Last week, Arcade Fire released Everything Now, their fifth studio album and arguably their most controversial. Because while some critics praised the band’s foray into disco, others criticized their inability to eclipse their bizarre publicity strategy by putting out a decent record. That officially cemented Everything Now as mediocre, something fine and acceptable and inoffensive but lacking the depth of The Suburbs or the power of Neon Bible. That's par for the course for almost every pop act, but the thing is, you have to earn “average.”
This year has given us more than a few albums that are passable at best. Katy Perry’s Witness was hardly the political platform she’d assured us it would be, while Ed Sheeran’s Divide adhered to the same songwriting formula he’s presented us with since his 2011 debut. (We get it, dude, you’re a nice guy who likes girls.) Even Harry Styles’ self-titled full-length was criticized for its inconsistency and ample room for growth, while DJ Khaled’s Grateful came under fire for not being warm enough.
Records that are “just okay” aren't a tragedy. Not every album can be DAMN. or Melodrama, and provided an artist is still prioritizing fans and including them in their process, even records that aren’t critically praised can find a place amongst listeners. Perry and Sheeran may not have delivered their masterpieces, but while on the publicity circuit, their narratives felt inclusive and accessible: Perry offered a three-day live-feed of her house (in which she engaged with the media, fellow celebrities, and her puppy), while Sheeran shared stories of his drunken exploits with James Blunt. DJ Khaled has built an empire on inclusivity, while Styles has used even his Dunkirk PR tour to remind the media that his fans are “the best people in the world.”
Meanwhile, Arcade Fire took the opposite approach. On top of putting in place a dress code for a concert in Brooklyn, New York, (which wasn’t the first time they demanded a specific aesthetic from people paying to see them), they launched a fake website with a fake review days before the album dropped. And in fact, they based their whole publicity cycle on the concept of fake news altogether, a somewhat irresponsible tactic considering how loaded the term is and what damage it’s currently doing. Even this week, the band claimed you could pick up their album via a $109 Fidget Spinner, making Arcade Fire the “how do you do, fellow kids” screencap of the music industry.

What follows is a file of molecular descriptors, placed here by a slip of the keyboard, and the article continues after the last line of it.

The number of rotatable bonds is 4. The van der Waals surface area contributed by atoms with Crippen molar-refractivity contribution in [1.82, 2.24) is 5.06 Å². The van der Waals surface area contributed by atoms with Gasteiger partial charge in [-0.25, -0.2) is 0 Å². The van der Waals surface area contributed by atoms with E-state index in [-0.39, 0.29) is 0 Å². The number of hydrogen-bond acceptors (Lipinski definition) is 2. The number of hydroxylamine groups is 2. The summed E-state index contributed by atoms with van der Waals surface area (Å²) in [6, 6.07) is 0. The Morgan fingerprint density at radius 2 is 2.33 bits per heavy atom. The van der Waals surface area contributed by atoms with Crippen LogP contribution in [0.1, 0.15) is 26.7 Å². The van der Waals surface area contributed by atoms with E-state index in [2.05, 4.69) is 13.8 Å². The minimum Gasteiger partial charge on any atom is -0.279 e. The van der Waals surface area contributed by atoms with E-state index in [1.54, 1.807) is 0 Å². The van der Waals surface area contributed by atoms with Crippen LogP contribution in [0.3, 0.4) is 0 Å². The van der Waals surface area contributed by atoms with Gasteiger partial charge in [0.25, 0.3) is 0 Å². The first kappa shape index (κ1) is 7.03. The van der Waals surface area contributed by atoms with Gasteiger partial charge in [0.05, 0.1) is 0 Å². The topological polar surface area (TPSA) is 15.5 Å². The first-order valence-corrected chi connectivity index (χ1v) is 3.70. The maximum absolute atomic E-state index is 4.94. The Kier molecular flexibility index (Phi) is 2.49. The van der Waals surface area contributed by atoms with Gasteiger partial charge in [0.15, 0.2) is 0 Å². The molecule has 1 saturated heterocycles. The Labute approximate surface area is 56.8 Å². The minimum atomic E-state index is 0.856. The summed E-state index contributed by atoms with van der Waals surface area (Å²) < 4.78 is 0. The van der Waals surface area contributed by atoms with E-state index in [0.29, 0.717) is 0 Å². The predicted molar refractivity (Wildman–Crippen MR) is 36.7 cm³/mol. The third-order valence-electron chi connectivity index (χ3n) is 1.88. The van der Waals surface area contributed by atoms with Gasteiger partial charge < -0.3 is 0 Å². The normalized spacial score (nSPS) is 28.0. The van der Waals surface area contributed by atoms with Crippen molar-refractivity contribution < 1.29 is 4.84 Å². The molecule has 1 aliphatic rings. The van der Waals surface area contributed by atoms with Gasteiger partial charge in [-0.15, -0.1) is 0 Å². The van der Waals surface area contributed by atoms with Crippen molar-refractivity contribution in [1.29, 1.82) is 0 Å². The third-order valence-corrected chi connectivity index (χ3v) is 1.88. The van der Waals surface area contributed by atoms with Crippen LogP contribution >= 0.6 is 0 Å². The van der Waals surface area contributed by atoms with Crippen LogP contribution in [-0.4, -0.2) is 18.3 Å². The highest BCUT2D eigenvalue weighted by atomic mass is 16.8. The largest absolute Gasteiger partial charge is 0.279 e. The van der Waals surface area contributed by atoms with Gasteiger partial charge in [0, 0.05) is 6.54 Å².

The thing is, if there was something sincere about the group’s approach to capitalizing on buzzwords and internet culture and youth-centric trends, you could understand. But instead, there’s an arrogance to it; there’s the feeling that instead of treating fans as an important component to their success, Arcade Fire believes they exist in spite of them. There’s a line in Almost Famous that goes, “You act above us, you always have.” And nothing drives this point home more like trivializing the industry—and those who keep it afloat—in an attempt to seem more important than it is. (Because they’re so good, they don’t need reviews, you know?)
Which is rich, considering that the real reviews for Everything Now haven’t been great. And while reviews are subjective and usually passed over by die-hard fans anyway (see: me and Styles), it’s hard to defend a record when the band releasing it couldn’t seem to care less about who’s listening or investing their time in it. I may not have loved Witness, but I still appreciate Perry’s accessibility during her promotion of it. I may not be a Sheeran fan, but his respect for his own fandom has earned mine. So had Arcade Fire released a mediocre disco record while paying due diligence to the people who’ve made them as big as they are now, it would’ve been fine. Everything Now still wouldn’t have been a shining star on their discography, but it wouldn’t have seemed like the product of a campaign hinging heavily on “fuck you.”
Obviously, not every album can be perfect. And not every publicity cycle can be all-access and all-encompassing and all-inclusive. Mediocrity is typically par for the course for a long, storied career. That is, if the artists involved choose to acknowledge that without fans, those careers wouldn’t be so storied. Otherwise, it’s just a forgettable record made by a band who couldn’t care less if we forgot about them.